Upon his 17th year, the prophet Ian came before Moot and brought plagues of DDoSing and rebellion on his head. Ian parted the Internet, and led his people to freedom. Forty days and forty nights they traveled through the desert. Finally, on the last day, Ian dropped his GBC and proclaimed “This, my followers, is our new land. It shall be called 7chan.” And lol, the Internet saw that it was good.
This is just a snippet of the staggering amount of lore dedicated to the different chan boards. Despite the tension between the different chans, /b/ reached one hundred thousand posts in April 2004, one of the first notable “gets.” Each post is given a number, and nice round ones are often sought after in get threads (as in “I got it!”). The random anon who posted the hundred-thousandth post wrote “lol Internet,” which became an instant meme, as many get posts do. That summer 4chan had its longest stretch of downtime, a full six weeks, which was triggered by a complaint sent to PayPal, who had been processing 4chan’s donations. moot was eventually able to get the site back online with some new features and boards in August.
One Million Get!
In 2005, /b/ reached one million posts. moot experimented further with the site’s principles of anonymity by removing the name fields entirely. The site continued to suffer from hacks and downtime, but by spring of 2006 the site had reached ten million posts.
At this point 4chan’s tomfoolery began to extend outside of /b/. /b/tards began to target Internet personalities, for varying reasons. They attacked furries. (People who like to dress up in cartoonish animal costumes called fursuits. Furries’ attraction to animals is often sexual, but many furries insist otherwise. 4chan is especially antagonistic to furries, though every Friday /b/tards post massive furry porn threads, calling it Furry Friday.) They attacked pro-anorexia message boards, washed-up celebrities, and the MySpace-profile-turned-online-memorial of a seventh grader who took his own life. Thrill-seeking /b/tards would find an easy target on the web, post related info to 4chan, and mobilize dozens, sometimes even hundreds, of anons in order to troll Internet users who’d caught their attention.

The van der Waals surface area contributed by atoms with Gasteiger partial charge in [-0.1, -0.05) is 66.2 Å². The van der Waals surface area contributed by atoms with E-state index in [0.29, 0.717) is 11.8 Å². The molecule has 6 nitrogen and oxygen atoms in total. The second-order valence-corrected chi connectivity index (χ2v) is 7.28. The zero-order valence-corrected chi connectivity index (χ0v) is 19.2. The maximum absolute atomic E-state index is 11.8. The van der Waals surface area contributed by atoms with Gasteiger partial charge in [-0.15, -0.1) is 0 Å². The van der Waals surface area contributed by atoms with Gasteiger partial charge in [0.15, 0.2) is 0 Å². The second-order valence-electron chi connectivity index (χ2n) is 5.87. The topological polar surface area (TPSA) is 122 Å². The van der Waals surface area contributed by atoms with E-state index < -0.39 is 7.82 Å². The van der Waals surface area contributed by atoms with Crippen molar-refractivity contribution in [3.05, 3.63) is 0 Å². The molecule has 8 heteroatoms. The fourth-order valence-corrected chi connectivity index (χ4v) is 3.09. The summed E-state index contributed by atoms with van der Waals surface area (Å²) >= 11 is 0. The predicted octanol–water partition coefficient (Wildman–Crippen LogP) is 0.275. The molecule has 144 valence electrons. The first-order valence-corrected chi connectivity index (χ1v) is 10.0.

In August 2006, moot posted a message to /b/, declaring that anyone who posted illegal content (e.g., child pornography, personal information, and raid-related calls to action) would be banned permanently from 4chan, and anyone who posted within illicit discussion threads would be banned for two weeks. This led many users leave 4chan for other chan boards. It has gone down in chan lore as /b/day.
4chan’s Eternal September Moment
If one had to pick an eternal September period for 4chan, it began in 2007. That was the year of lolcats and Tay “Chocolate Rain” Zonday. Most importantly, it was the year of the Internet Hate Machine.
A Los Angeles Fox affiliate put together a breathless exposé on Anonymous. It starts off like this:
Anonymous. This is what “they” call themselves. They are hackers on steroids, treating the web like a real-life video game. Sacking websites, invading Myspace accounts, disrupting innocent people’s lives—and if you fight back, watch out.
At this point, the ominous music begins.
“Destroy. Die. Attack.” Threats from a gang of computer hackers calling themselves Anonymous . . . They attack innocent people like an Internet hate machine.
“Hackers on Steroids” and “Internet Hate Machine” became instant memes. I can imagine the howls of laughter that met this sensationalized news report.
Those who fight back face death threats. Anonymous has even threatened to bomb sports stadiums. Their name comes from their secret websites. It requires anyone posting on the site to remain anonymous.